Thanks for your post. I really enjoyed reading it, especially the outline of your game plan. I think the point that stuck with me the most was the first one you made about being fueled by becoming a better version of yourself. I think as teachers (especially expat teachers), we have this idea that we need to be all things to everyone all the time. It’s like an extreme version of teaching. We tend to forget that we don’t have super-human strength (we can’t all be Wonder Woman), so taking care of ourselves is imperative. Balance, as you say, is the key. Perspective as well. How can I be a good teacher to my students if I don’t take care of my health, my well being, my life? I’m glad to see you have realised this and are journeying towards becoming a better version of yourself. How do you plan to do this? Any tips you can share?
I think the first step is saying it out loud. I wasn’t sure if I was going to write this post because it means admitting that I am not all things amazing 🙂 For various reasons, mostly to do with having two small children and that pregnancy is not kind to me, my health has taken a back seat – more exactly, my fitness, stamina, sleep, flexibility, endurance. These are things I can work on. I have voiced this to my husband and I know he is supportive. We are moving to somewhere where we will have help with the housework/cooking so that will take a load off. Currently dishes and cooking and laundry trumps everything else. I think I will share my goals with my students – or not. I am not sure. I don’t know if that would be necessary or not? My new school has a pool which I am excited about using. I have learned in the last few years that my kids will get excited about anything (pretty much) that I am in to so I just need to tap into that: my daughter got a new helmet so wants to scoot everywhere so I can go with her (walking). I don’t have an exact plan (and hopefully that won’t be my downfall!) but I put it at the top for a reason so I won’t forget it! I will keep you posted!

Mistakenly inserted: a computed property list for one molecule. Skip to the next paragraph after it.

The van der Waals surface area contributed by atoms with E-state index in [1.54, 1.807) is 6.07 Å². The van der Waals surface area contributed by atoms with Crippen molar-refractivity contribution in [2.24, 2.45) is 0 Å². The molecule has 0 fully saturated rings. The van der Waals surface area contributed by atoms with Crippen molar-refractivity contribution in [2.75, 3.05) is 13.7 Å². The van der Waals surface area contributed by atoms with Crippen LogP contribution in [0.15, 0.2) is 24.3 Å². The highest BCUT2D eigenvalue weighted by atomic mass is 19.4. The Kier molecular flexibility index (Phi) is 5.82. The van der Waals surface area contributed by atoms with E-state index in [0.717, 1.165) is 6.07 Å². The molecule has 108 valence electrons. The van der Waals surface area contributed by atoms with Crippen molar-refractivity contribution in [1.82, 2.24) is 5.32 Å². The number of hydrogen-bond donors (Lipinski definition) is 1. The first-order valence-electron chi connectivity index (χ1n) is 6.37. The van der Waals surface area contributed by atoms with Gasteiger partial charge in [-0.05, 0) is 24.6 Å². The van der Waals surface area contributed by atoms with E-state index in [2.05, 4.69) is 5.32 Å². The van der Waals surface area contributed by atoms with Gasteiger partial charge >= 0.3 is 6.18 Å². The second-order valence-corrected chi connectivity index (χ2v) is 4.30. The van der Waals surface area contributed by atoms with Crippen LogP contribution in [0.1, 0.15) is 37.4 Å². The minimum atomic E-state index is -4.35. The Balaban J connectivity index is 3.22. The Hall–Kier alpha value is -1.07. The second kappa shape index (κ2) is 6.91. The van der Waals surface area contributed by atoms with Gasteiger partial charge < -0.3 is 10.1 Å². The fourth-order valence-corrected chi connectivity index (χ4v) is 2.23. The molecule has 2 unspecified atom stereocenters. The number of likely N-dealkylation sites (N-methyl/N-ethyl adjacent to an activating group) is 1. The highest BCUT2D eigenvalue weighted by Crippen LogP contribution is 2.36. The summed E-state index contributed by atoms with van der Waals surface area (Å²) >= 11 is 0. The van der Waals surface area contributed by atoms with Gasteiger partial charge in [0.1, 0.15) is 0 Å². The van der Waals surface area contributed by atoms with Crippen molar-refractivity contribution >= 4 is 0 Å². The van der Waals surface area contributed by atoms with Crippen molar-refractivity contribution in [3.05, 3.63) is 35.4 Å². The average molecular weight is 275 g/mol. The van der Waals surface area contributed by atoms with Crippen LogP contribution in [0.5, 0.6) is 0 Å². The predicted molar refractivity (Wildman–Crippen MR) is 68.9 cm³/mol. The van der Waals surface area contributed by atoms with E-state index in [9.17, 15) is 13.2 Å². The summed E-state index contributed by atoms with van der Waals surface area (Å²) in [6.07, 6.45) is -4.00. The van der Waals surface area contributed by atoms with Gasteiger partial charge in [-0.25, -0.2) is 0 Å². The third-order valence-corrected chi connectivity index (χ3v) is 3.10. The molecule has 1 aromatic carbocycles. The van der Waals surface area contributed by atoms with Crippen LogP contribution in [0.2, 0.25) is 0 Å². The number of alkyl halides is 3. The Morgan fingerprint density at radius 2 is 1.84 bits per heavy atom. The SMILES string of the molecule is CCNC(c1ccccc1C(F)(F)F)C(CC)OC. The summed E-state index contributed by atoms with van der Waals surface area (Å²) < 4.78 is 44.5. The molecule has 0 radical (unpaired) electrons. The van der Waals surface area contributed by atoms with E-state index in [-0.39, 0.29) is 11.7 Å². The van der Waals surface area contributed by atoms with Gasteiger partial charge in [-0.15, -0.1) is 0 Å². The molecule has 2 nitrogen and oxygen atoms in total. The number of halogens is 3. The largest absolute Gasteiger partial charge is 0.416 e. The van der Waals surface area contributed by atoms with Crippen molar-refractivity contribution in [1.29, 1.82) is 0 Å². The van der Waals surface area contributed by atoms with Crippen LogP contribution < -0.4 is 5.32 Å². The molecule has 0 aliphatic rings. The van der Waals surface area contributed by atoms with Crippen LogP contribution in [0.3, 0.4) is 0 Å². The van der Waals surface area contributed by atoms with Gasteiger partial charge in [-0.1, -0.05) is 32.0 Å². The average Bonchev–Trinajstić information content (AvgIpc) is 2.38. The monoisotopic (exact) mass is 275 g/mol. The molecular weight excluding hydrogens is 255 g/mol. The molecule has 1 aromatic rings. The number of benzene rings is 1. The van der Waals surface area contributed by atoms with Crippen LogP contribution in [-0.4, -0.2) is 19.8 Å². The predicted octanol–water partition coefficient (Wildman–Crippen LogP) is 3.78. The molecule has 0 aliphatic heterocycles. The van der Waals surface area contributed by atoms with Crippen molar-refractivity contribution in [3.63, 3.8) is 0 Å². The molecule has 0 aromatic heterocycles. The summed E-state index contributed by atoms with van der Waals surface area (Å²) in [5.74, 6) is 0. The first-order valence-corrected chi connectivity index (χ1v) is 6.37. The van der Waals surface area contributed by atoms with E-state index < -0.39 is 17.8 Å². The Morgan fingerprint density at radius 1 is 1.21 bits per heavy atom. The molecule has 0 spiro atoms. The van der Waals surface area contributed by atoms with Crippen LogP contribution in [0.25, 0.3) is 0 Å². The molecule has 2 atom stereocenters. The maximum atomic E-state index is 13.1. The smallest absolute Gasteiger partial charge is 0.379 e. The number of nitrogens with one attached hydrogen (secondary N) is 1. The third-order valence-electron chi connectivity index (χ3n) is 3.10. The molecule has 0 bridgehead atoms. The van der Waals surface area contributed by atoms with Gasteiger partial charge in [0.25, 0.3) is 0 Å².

Hey Sonya… we meet again!
Sounds like you have had some incredibly busy years! In all those crazy changes you mentioned above you didn’t even mention school. How far along are you know in SUNY? I forget…
Your reflection is really sincere and honest! I can tell that you are an incredibly motivated and driven person. I know that after doing the Creativity course with you 😉 This blog post alludes to this as well. Uzay mentions this in you too when she says that teaching internationally is “like an extreme version of teaching.”
I would agree. The learning, growing, teaching, PLN curve is incredibly steep! And, as you say, taking time out for ourself (or the other important rocks) is imperative. However, I wonder if one of the rocks, so-to-speak, for you is your career! At least it seems like you’ve got your priorities in check!
Thanks for continuing to motivate me 😉
Yes! Hilarious. I “forgot” about also doing my Masters! 🙂 I have one more course and then I am done! It is going to feel so good! That course is important. I don’t want this to slip away on me. It will feel pretty good to have had two babies and a masters degree in four years 🙂 I really enjoyed that Creativity course with you. I thought our entire cohort was awesome. My career is important to me and I think that is why I am so pumped for this move and so hopeful that the school environment itself will be motivation for the other parts of my life. I am excited to see what happens when in an environment that aligns with my own beliefs and has such an innovative approach to learning. It is going to be fun. I am glad you’re part of this journey – likewise, your ideas are challenging and motivating and I enjoy learning with you.
Hi Sonya! WOW this is such a fantastic post to read ~ especially during summer holidays when we have time to process the craziness of a school year and what could have been done differently. Thank you for sharing your thoughts, goals and the video which all help put things in perspective. Sounds like you are getting very good at change and seeing the benefits it can bring, such as a fresh start and learning from past ‘mistakes’. I can’t wait to hear how next year goes and how your ‘fuel’ helped push you forward in this exciting transition! Your post also reminded me of an article I read about how “Failure is the best Fuel for Success” (http://blog.creativelive.com/failure-best-fuel-success/) which I hope will remind you to be kind and patient with yourself too when some fuel runs out faster than others 🙂 All the best Sonya and thanks again for your insightful post!